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In Pursuit of Better Practice
An Interview with Claude Werner
by Gila Hayes
Claude Werner, the Tactical Professor, recently published an eBook full of drills for self-guided practice and skill development, which we’ll review a few pages further into this edition of this journal. Werner is known for encouraging regular practice, both dry practice and live fire, and this is the focus of his new book.
While admonishments to obtain documentable training are common to these pages, not as much is said about practice to maintain skills learned during training. Werner’s book focuses on challenging ourselves to accomplish high but measurable standards through practice. His drills blend fundamental skills with focus challenges to also hone the mental aspect of using a gun. How far, I wondered, could the armed citizen proceed in his or her skill development through self-guided practice alone? This and other questions prompted a call to the Tactical Professor. The discussion was so interesting that I think our readers will also find it beneficial.
eJournal: I read your eBook last weekend and wondered about several aspects of self-guided practice. First, though, can we tie down the correct terminology? Two words, “training” and “practice,” are used extensively. How do you define each? What are the differences and where, if at all, does practice overlap into training?
by Marty Hayes, J.D.
We are now 19 for 19. That’s a world class record, in anyone’s judgment. What am I referring to? I’m talking about fulfilling the Network’s mission, of course. The part of our mission which entails making sure our members have legal representation after a self-defense incident. We do this either through introducing the member to an attorney and then paying the attorney’s fees if the member wants to hire that lawyer, or the member choosing their own attorney and the Network paying that attorney’s legal bill.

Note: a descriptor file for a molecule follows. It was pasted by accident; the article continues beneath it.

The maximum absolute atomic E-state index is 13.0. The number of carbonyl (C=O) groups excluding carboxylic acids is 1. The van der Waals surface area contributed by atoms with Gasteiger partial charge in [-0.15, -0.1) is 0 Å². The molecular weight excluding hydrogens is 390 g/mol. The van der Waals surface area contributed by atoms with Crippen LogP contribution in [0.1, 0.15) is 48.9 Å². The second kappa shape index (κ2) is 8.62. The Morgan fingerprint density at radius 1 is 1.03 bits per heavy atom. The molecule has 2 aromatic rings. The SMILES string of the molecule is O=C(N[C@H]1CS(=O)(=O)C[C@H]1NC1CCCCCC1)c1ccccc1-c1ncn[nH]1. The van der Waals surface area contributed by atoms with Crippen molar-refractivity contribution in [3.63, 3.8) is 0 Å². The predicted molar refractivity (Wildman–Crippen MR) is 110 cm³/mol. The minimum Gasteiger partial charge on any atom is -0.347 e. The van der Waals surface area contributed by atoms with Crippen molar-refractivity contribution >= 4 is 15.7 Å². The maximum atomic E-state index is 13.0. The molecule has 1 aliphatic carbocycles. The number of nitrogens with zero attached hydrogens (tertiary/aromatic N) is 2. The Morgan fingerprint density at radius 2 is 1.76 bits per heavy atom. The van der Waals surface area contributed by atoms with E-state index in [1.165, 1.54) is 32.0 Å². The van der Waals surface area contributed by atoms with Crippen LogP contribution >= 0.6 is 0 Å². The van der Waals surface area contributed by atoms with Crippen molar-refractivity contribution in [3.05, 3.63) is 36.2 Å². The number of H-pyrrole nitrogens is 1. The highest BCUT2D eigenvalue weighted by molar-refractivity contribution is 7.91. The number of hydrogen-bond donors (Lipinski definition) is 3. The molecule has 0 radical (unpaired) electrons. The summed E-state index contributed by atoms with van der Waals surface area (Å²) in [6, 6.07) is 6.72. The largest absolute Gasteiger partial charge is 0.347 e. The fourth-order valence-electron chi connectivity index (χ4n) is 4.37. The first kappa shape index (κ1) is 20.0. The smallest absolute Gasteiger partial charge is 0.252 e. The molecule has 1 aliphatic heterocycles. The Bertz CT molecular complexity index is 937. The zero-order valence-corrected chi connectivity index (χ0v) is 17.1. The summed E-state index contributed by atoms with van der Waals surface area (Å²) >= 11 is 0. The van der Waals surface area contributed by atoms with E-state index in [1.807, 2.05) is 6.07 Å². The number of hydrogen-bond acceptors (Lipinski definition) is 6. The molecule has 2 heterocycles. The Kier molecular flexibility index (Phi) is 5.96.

The reason I bring this up now is due to my recent experiences assisting two members of the Network who were either attacked or about to be attacked and they were forced to shoot and kill an assailant. Of course, I am not going to share details, but suffice it to say that neither was arrested after the incident, which bodes well for the long-term adjudication of the use of force, legally speaking.
Let me take a moment to explain one set of circumstances and how we worked to hook the member up with a well-respected attorney within a couple hours of their phone call. One morning, about 8 a.m. Pacific time, a member called to relate that on the previous day he had been involved in a fatal shooting.
Attorney Question of the Month
This month’s column is the completion of a question posted in the past two editions of this journal by a Network member and firearms instructor who asked--
If a Network member is accompanied by a friend or family member at the time of an armed self-defense incident, is it preferable that the 9-1-1 call be made by the associate? Why or why not? What information should the associate provide to the police dispatchers?
Alex Ooley and Mike Ooley
Boehl Stopher & Graves
400 Pearl St., Ste. 204, New Albany, IN 47150
As with most legal responses, it depends. The 911 call is incredibly important as it essentially identifies victims and perpetrators. The law enforcement system typically operates under the assumption that the first person to call 911 is the victim of a crime, and also demonstrates no consciousness of guilt on behalf of the caller. Therefore, as soon as it is safe to do so, it is important that you or your designee call 911 from the scene of a defensive shooting. Only leave the scene if it is not safe to stay.
Concealed Carry Skills and Drills
A Guide for Average People
By Claude Werner, The Tactical Professor
© 2018 Claude Werner, Firearms Safety Training LLC
Downloadable 84-page eBook, $9.95
Reviewed by Gila Hayes
Last month Claude Werner released his new eBook, Concealed Carry Skills and Drills, A Guide for Average People, a self-coaching skills improvement book that maps out a substantial series of practice sessions designed to bring structure and measurability to individual practice. This is a great program for the armed citizen intent on building up his or her skills with a handgun.
Good Planning for Bad Times
by Gila Hayes
Armed citizens face the conundrum of working hard to avoid having to defend themselves while also putting in place measures to limit aftereffects if they do have to stop a deadly force attack. I think that is why so many just never get around to implementing legal defense protections to avoid being punished for the crime of assault, murder or manslaughter after doing only what was necessary to survive. Many fail to even compile an In Case of Emergency file folder for loved ones who are called upon to help while the armed citizen is in police custody after a shooting or defensive display of a firearm. Just like briefing your spouse and kids about the reality of self defense, this is a preparatory step that too frequently just doesn’t get done. The family may be resistant to talking about self defense issues and besides, it is more fun to go to the range and shoot or to sit back and watch gun videos.